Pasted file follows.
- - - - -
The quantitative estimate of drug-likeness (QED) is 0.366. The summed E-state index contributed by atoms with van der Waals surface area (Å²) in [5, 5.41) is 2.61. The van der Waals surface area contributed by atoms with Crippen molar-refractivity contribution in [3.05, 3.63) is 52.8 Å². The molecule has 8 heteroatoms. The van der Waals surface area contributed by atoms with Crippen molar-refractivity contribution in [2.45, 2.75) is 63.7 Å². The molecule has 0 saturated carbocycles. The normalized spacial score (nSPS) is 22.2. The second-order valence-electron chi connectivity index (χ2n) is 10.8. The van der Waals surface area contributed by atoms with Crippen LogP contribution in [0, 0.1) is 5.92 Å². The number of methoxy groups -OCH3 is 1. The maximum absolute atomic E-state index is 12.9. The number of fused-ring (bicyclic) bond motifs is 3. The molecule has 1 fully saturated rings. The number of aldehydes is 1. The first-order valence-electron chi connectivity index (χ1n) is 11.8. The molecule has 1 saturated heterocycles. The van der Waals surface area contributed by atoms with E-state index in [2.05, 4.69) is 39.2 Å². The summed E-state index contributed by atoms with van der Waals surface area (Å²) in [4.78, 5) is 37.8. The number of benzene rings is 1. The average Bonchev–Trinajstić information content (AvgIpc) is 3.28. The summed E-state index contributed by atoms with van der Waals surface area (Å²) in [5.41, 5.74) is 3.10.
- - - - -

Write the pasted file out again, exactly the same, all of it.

The quantitative estimate of drug-likeness (QED) is 0.366. The summed E-state index contributed by atoms with van der Waals surface area (Å²) in [5, 5.41) is 2.61. The van der Waals surface area contributed by atoms with Crippen molar-refractivity contribution in [3.05, 3.63) is 52.8 Å². The molecule has 8 heteroatoms. The van der Waals surface area contributed by atoms with Crippen molar-refractivity contribution in [2.45, 2.75) is 63.7 Å². The molecule has 0 saturated carbocycles. The normalized spacial score (nSPS) is 22.2. The second-order valence-electron chi connectivity index (χ2n) is 10.8. The van der Waals surface area contributed by atoms with Crippen LogP contribution in [0, 0.1) is 5.92 Å². The number of methoxy groups -OCH3 is 1. The maximum absolute atomic E-state index is 12.9. The number of fused-ring (bicyclic) bond motifs is 3. The molecule has 1 fully saturated rings. The number of aldehydes is 1. The first-order valence-electron chi connectivity index (χ1n) is 11.8. The molecule has 1 saturated heterocycles. The van der Waals surface area contributed by atoms with E-state index in [2.05, 4.69) is 39.2 Å². The summed E-state index contributed by atoms with van der Waals surface area (Å²) in [4.78, 5) is 37.8. The number of benzene rings is 1. The average Bonchev–Trinajstić information content (AvgIpc) is 3.28. The summed E-state index contributed by atoms with van der Waals surface area (Å²) in [5.41, 5.74) is 3.10.